A Palestinian official who asked to remain anonymous due to the sensitivity of the matter said the Palestinian leadership has a good relationship with Damascus and doesn’t want to spoil it. But he was critical of Almasri.

“These are groups created by Israel and the United States that have a relationship with them,” the Palestinian official said. “These groups, which call themselves the opposition, are part of a project hostile to Arab causes and have reached the level of agents for the occupation. The Palestinians want a strong and united Syria, and Syria will emerge from its crisis as soon as possible.”

“We must recognize that Israel is an important regional state, a fact that exists whether recognized by regional and Arab parties or not.” — Fahad Almasri

In April, Almasri’s group launched the national initiative “Hope,” calling on the Israeli government to ease travel restrictions on the Syrian Druze in the Golan Heights to allow them to visit relatives in Syria as part of a more comprehensive plan.

“In the first phase … the people of the Golan have to come to Syria. In the second stage of the initiative, the Jewish Syrians, whether they live in Israel and hold Israeli identity or live in the Diaspora, have the right to visit their country and take care of their property and their cultural, historical and humanitarian heritage in Syria,” Almasri said. “The ball is now in the Israeli court.”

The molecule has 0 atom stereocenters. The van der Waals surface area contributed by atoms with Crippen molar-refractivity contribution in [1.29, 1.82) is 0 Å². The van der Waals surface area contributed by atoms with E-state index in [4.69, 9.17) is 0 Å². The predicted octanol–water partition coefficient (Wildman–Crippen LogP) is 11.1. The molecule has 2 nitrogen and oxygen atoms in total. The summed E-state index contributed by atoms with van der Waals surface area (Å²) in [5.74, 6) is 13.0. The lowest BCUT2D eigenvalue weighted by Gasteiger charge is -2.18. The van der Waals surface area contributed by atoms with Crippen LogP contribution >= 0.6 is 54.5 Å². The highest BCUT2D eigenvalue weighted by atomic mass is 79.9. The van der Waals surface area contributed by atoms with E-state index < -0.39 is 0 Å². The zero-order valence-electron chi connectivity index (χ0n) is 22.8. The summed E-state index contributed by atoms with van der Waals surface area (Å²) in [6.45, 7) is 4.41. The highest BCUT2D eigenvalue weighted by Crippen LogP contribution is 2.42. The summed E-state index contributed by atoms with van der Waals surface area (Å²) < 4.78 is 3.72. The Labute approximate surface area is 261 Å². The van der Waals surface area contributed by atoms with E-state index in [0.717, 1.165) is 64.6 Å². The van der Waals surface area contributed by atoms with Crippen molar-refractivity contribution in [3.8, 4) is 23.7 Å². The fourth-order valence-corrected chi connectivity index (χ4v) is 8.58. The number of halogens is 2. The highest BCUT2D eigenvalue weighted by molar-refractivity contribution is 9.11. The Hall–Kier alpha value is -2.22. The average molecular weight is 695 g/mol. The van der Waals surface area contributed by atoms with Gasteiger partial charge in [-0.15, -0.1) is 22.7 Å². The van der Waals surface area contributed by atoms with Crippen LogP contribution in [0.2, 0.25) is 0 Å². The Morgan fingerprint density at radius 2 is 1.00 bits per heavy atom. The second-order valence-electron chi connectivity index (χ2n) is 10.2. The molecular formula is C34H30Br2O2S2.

The Syrian opposition figure said he is in touch with Sheikh Mowafaq Tarif, the spiritual leader of the Druze community in Israel. 

Tarif said he’s a religious man and doesn’t “interfere” in Syria’s internal politics, but he did support the initiative put forth by the NSF.

“These are humanitarian requests to help the Syrians in the Golan Heights contact their families in Syria just like it was before the war. We are fully behind it,” Tarif said.

Almasri claims that his group has been in direct communication with Israeli officials. In fact, he said an NSF delegation was in Israel during the first week of May, meeting with Israelis. 

“We sent a message to the Israeli government and to [Israeli Prime Minister Benjamin] Netanyahu,” he said. “We hope that this initiative will receive the attention of Mr. Netanyahu because it will be an initial humanitarian initiative toward the rapprochement between Syria and Israel.”